Today I was reminded that in order to maintain and improve my flourishing relationship with my Savior, I need to CREATE time for it… and I need to LOVE my time with the Lord.
Quoting Josh Harris’ blog:
“Jesus’ example teaches us that prayer is about relationship. When he prays, he is not performing a duty; he is getting close to his Father.
Any relationship, if it is going to grow, needs private space, time together without an agenda, where you can get to know each other. This creates an environment where closeness happen, where we can begin to understand each other’s hearts.
You don’t create intimacy; you make room for it. This is true whether you are talking about your spouse, your friend, or God. You need space to be together. Efficiency, multitasking, and busyness all kill intimacy. In short, you can’t get to know God on the fly.
If Jesus has to pull away from people and noise in order to pray, then it makes sense that we need to as well.”
– Paul Miller, A Praying Life, page 47
Came across this while browsing the web. Thank you, http://www.helpguide.org. 🙂 Maybe it’s time I read this daily.
- Don’t fight your feelings – It’s normal to have lots of ups and downs, and feel many conflicting emotions, including anger, resentment, sadness, relief, fear, and confusion. It’s important to identify and acknowledge these feelings. While these emotions will often be painful, trying to suppress or ignore them will only prolong the grieving process.
- Talk about how you’re feeling – Even if it is difficult for you to talk about your feelings with other people, it is very important to find a way to do so when you are grieving. Knowing that others are aware of your feelings will make you feel less alone with your pain and will help you heal. Journaling can also be a helpful outlet for your feelings.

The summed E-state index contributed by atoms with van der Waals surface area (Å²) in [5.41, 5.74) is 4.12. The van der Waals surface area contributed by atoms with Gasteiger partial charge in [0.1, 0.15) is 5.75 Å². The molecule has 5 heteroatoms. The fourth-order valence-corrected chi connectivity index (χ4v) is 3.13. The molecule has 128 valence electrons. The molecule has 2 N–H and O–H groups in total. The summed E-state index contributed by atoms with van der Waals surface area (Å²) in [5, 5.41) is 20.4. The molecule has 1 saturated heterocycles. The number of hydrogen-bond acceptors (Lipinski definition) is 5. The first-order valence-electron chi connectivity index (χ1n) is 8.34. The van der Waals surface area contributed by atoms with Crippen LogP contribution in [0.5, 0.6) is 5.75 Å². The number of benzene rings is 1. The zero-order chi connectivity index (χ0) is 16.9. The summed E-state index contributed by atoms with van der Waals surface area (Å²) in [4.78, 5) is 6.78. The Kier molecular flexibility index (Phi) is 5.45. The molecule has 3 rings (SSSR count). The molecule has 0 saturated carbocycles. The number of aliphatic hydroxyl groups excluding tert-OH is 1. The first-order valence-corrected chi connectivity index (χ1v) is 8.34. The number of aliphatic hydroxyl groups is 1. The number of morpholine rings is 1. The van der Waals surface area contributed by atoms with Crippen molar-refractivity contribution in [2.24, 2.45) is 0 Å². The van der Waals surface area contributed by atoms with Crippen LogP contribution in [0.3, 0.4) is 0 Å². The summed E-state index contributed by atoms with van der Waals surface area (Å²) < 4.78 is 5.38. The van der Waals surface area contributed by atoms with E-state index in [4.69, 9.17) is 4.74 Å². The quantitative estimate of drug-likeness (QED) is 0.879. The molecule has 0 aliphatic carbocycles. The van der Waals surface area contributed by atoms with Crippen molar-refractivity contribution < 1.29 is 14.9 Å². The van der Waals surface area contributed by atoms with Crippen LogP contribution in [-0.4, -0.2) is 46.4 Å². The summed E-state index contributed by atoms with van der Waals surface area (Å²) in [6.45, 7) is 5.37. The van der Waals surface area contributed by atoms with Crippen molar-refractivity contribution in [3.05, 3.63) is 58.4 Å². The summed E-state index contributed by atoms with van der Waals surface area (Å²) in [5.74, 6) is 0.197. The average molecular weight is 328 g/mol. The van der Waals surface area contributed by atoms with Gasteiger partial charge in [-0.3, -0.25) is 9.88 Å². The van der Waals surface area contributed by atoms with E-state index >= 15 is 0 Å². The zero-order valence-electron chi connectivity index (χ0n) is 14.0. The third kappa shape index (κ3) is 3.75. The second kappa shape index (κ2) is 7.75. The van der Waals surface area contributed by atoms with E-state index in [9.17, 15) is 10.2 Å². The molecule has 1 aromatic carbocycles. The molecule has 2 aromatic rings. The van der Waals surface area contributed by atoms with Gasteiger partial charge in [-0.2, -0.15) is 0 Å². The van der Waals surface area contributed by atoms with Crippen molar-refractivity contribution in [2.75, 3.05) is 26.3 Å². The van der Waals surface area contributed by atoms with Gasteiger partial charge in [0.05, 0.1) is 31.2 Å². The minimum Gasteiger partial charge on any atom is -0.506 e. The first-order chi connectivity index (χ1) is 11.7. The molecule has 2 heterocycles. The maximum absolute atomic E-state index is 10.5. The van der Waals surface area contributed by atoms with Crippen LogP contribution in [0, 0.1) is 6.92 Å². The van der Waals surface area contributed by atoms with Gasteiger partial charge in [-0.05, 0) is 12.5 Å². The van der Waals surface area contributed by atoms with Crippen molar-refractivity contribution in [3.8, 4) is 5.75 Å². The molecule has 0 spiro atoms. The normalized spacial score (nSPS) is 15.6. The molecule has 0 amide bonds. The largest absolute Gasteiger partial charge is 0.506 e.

- Remember that moving on is the end goal – Expressing your feelings will liberate you in a way, but it is important not to dwell on the negative feelings or to over-analyze the situation. Getting stuck in hurtful feelings like blame, anger, and resentment will rob you of valuable energy and prevent you from healing and moving forward.
- Remind yourself that you still have a future – When you commit to another person, you create many hopes and dreams. It’s hard to let these dreams go. As you grieve the loss of the future you once envisioned, be encouraged by the fact that new hopes and dreams will eventually replace your old ones.
- Know the difference between a normal reaction to a breakup and depression – Grief can be paralyzing after a breakup, but after a while, the sadness begins to lift. Day by day, and little by little, you start moving on. However, if you don’t feel any forward momentum, you may be suffering from depression.